A Night to Remember

The Gospel writer John says that Jesus began and ended his earthly ministry with meals. From water turned to wine at a wedding feast, to fish grilled over a fire by the lake, and all in between, Jesus revealed himself over meals.

And so maybe it shouldn’t surprise us that when we sit down to a meal in his name, Jesus still reveals himself. It happened here this week when 150 guests sat down to a four-course meal served to them on fine china, on tables covered with white tablecloths and decorated with candles and fresh flowers.

This was a first for many, who often go to bed hungry, if they have a bed at all.

The meal was the dream of the late Ryan Cenk, who passed away two years ago at age 22. Ryan was a regular volunteer at the Tuesday night meals hosted by our friends at Outreached Arms. Ryan had battled brain cancer beginning when he was 10 months old. The disease affected his growth and had made it hard for him to see and walk. But he had the advantage of being great in Spirit. He became an Eagle Scout, an advocate for the physically challenged, and a volunteer for many causes that mattered to him.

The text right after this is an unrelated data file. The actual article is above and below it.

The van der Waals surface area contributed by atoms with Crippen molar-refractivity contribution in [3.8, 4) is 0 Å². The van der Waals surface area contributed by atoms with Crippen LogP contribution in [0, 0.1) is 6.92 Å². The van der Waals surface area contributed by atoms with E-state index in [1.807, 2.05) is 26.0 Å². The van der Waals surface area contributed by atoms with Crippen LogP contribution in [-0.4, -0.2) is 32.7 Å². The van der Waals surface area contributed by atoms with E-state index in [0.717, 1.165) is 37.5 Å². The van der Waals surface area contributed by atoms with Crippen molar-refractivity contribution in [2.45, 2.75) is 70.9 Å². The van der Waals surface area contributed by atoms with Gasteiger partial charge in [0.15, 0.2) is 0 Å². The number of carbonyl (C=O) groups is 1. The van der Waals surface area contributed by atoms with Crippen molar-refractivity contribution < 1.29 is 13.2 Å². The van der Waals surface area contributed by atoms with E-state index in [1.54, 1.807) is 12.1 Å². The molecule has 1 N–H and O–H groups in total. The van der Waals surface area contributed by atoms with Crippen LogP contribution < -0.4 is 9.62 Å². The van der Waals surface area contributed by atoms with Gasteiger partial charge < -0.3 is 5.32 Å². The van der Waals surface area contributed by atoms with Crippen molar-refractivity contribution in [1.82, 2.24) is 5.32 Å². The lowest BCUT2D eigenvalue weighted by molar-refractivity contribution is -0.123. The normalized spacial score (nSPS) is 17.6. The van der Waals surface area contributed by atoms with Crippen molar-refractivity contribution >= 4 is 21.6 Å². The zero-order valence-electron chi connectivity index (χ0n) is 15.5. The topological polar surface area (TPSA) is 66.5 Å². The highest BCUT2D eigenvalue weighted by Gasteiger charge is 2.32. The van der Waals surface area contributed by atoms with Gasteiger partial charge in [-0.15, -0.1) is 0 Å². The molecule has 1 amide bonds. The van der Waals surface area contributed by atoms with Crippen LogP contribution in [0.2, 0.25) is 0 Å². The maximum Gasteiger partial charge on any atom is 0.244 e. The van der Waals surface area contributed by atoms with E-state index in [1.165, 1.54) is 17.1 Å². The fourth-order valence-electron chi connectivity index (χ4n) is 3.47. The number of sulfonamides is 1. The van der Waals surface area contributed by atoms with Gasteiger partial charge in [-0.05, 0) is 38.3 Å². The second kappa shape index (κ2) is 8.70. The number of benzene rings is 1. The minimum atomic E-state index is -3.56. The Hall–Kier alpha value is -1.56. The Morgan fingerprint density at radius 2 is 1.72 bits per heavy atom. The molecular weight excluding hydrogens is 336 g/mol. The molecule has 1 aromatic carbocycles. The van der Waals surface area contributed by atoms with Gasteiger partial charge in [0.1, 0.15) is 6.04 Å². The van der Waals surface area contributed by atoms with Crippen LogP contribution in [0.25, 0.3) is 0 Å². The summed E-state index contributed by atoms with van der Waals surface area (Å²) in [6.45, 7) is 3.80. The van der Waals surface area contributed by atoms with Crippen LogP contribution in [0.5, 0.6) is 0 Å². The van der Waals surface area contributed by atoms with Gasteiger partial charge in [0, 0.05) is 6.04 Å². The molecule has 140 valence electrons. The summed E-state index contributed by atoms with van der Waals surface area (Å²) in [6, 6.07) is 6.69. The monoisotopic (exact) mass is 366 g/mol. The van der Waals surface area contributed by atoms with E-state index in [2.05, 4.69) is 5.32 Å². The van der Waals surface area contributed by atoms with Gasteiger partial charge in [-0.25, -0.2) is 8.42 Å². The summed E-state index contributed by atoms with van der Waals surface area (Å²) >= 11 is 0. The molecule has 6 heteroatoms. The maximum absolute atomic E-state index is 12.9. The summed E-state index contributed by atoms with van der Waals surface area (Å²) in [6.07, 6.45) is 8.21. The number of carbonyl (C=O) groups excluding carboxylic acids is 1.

Ryan’s dad, Bill, had kept the dream of “Ryan’s Night to Remember” alive. Atria’s Restaurant group catered the entire gourmet affair at no cost. A whole team of Atria’s cooks and servers donated their time. Another crew of volunteers, including First Church elders and deacons, worked tirelessly too. For four hours, the Williams’ family kept the dishwasher going.